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From Stefan Bodewig <bode...@apache.org>
Subject Re: [DISCUSS] Why is releasing such a pain and what can we do to make it easier?
Date Wed, 09 Oct 2013 04:43:15 GMT
On 2013-10-08, Benedikt Ritter wrote:

> you are involved in other projects (like log4j2) how do they do it? Is
> it easier to release log4j2 than it is to release for example [lang]?

Over the past year I've cut releases at the ASF for Commons Compress,
Ant and log4net and outside of the ASF of a small company sponsored QMQP
library at github and XMLUnit at sourceforge.

The QMQP lib was trivial to release because I didn't have to vote,
didn't intend to have a proper distribution outside of MC and the only
site is the Readme.md.  This wouldn't be possible for anything
non-trivial.  Still there was a Nexus between my command line and Maven
central and it's been more than a single step.

All ASF releases and XMLUnit have been similar - it is always a painful
manual process.  Create a tag, build the stuff upload to Nexus (not for
log4net), upload non Maven-distributables, update site.  In XMLUnit I
can skip the votes, but I don't see how to make anything of this a lot
easier.

As long as we think we have to distribute things to three places and
vote on all of them, I don't see how to simplify things.  I must admit
I'm not sure we actually have to do that, we can change the site as
often as we want to, so why vote on it?  And we can trust our tooling,
why vote on Nexus staged artifacts if the tarball is fine?  I'm not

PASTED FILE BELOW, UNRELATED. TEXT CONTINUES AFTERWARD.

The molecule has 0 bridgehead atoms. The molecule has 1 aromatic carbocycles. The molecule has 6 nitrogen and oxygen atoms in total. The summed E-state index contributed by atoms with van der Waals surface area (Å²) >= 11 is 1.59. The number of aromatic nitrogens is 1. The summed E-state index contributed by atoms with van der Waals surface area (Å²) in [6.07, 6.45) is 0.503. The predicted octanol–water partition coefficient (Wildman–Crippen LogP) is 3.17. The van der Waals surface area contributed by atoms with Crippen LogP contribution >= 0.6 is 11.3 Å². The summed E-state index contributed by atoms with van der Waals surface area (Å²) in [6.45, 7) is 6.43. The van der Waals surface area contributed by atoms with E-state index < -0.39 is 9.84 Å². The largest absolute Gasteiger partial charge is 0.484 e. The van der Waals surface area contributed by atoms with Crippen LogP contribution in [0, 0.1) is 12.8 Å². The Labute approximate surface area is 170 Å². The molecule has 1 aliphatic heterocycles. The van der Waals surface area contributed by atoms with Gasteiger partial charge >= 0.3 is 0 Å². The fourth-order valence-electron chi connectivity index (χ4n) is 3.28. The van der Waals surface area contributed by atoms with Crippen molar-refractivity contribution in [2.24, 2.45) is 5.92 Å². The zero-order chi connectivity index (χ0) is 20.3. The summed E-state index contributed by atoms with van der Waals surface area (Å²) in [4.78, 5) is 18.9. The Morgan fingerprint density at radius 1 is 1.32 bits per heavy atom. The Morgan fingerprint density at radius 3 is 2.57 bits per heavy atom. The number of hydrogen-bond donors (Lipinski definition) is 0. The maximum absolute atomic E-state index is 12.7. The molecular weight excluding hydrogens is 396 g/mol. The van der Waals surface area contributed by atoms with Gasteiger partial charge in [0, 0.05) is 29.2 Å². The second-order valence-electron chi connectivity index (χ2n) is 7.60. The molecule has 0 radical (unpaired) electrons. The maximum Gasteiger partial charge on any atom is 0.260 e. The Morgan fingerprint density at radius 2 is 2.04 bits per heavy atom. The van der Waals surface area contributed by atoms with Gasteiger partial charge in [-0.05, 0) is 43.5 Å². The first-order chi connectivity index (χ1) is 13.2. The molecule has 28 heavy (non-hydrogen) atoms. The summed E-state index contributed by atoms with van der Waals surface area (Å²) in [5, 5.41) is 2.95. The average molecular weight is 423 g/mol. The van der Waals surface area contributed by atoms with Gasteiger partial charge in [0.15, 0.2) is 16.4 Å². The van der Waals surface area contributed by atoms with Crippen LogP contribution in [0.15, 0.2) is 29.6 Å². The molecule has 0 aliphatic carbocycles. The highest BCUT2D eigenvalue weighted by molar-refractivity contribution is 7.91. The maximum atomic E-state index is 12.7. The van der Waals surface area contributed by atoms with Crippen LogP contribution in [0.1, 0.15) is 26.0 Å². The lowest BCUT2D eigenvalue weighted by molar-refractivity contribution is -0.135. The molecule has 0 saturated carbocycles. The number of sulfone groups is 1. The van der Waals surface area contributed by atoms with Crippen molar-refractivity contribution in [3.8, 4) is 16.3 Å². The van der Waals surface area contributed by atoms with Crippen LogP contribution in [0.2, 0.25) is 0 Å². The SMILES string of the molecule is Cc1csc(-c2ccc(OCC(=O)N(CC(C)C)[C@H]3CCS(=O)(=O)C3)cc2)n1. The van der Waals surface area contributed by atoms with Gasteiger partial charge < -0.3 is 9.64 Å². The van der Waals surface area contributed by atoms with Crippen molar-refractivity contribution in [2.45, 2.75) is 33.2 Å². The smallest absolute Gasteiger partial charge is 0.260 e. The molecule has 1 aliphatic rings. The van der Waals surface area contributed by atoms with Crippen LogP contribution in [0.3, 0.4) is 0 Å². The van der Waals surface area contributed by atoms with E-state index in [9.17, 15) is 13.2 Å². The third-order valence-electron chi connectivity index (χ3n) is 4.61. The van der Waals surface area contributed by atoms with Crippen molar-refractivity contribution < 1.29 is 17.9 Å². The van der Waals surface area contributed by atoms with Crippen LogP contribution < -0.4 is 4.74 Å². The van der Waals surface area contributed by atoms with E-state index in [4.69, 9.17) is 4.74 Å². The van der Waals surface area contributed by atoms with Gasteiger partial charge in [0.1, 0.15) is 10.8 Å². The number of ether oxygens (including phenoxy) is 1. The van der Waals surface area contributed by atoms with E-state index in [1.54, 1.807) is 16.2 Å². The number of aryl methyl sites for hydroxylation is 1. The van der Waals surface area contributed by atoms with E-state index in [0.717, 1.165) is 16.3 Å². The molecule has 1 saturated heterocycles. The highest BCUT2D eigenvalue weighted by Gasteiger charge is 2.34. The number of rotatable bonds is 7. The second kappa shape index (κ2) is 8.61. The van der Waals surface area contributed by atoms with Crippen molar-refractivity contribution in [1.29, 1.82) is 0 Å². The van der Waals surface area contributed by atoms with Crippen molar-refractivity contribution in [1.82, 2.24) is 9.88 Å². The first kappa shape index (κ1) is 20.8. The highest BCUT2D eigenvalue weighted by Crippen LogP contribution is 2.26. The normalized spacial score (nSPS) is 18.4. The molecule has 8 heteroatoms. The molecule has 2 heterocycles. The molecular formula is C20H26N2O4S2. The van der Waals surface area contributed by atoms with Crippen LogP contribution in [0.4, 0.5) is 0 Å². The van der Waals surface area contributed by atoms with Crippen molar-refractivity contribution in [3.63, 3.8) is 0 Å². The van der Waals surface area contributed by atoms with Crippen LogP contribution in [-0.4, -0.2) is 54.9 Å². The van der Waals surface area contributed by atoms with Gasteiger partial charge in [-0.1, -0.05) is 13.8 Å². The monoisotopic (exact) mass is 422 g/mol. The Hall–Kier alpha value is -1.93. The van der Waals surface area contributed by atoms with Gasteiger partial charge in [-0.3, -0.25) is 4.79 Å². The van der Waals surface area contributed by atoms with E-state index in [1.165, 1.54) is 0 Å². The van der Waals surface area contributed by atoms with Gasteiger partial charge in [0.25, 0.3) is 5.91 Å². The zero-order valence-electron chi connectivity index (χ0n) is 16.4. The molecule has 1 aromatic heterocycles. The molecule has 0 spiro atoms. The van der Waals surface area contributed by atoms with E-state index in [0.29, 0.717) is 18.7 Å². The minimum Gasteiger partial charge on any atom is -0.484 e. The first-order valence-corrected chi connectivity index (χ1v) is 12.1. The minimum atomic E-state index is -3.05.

talking about releasing to MC directly but rather about not pushing
anything to Nexus before the vote on the tarball has passed.  This could
reduce the release process to tagging and publishing the tarballs before
the vote.

At work I've been cutting releases for stuff built from 15 git repos
every two weeks - at the end of scrum sprints.  We've automated things
so far that it is mostly down to tagging the repositories and the rest
is done by CI.

But there are things the build process doesn't do and that cannot be
automated for good reasons - PGP signing for example.  I wouldn't want
to put a private key on a CI machine, or rather I wouldn't trust a key
that lived on such a machine.

In addition I probably wouldn't trust the artifacts built on a public CI
machine that is open to as many people as our Jenkins either - it would
be a beautiful target for attacks and a great resource for publishing
backdoored releases if we were to rely on CI to build our releases.

Stefan

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